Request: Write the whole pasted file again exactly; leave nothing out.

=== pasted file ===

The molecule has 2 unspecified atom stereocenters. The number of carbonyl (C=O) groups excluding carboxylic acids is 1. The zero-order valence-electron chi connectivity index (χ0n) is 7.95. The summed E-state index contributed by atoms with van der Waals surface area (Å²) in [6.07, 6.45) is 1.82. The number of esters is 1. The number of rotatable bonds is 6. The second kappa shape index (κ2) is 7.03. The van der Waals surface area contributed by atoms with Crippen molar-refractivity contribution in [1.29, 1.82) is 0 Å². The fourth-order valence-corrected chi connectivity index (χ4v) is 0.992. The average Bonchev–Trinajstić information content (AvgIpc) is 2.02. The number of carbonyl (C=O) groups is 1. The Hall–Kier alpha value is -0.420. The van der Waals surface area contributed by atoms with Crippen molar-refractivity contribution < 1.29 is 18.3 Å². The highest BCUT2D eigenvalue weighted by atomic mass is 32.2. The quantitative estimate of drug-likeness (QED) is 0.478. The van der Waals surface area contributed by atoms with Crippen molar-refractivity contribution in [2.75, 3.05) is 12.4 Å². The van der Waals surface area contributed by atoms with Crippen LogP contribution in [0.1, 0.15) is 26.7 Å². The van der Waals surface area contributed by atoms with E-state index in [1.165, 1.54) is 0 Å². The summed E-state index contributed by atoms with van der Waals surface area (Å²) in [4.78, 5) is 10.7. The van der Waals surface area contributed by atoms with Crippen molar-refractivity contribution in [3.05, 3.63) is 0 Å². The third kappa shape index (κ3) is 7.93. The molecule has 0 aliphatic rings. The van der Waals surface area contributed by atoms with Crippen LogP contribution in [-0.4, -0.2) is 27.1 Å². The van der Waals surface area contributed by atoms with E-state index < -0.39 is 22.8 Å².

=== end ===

The molecule has 2 unspecified atom stereocenters. The number of carbonyl (C=O) groups excluding carboxylic acids is 1. The zero-order valence-electron chi connectivity index (χ0n) is 7.95. The summed E-state index contributed by atoms with van der Waals surface area (Å²) in [6.07, 6.45) is 1.82. The number of esters is 1. The number of rotatable bonds is 6. The second kappa shape index (κ2) is 7.03. The van der Waals surface area contributed by atoms with Crippen molar-refractivity contribution in [1.29, 1.82) is 0 Å². The fourth-order valence-corrected chi connectivity index (χ4v) is 0.992. The average Bonchev–Trinajstić information content (AvgIpc) is 2.02. The number of carbonyl (C=O) groups is 1. The Hall–Kier alpha value is -0.420. The van der Waals surface area contributed by atoms with Crippen molar-refractivity contribution < 1.29 is 18.3 Å². The highest BCUT2D eigenvalue weighted by atomic mass is 32.2. The quantitative estimate of drug-likeness (QED) is 0.478. The van der Waals surface area contributed by atoms with Crippen molar-refractivity contribution in [2.75, 3.05) is 12.4 Å². The van der Waals surface area contributed by atoms with Crippen LogP contribution in [0.1, 0.15) is 26.7 Å². The van der Waals surface area contributed by atoms with E-state index in [1.165, 1.54) is 0 Å². The summed E-state index contributed by atoms with van der Waals surface area (Å²) in [4.78, 5) is 10.7. The van der Waals surface area contributed by atoms with Crippen molar-refractivity contribution in [3.05, 3.63) is 0 Å². The third kappa shape index (κ3) is 7.93. The molecule has 0 aliphatic rings. The van der Waals surface area contributed by atoms with Crippen LogP contribution in [-0.4, -0.2) is 27.1 Å². The van der Waals surface area contributed by atoms with E-state index < -0.39 is 22.8 Å².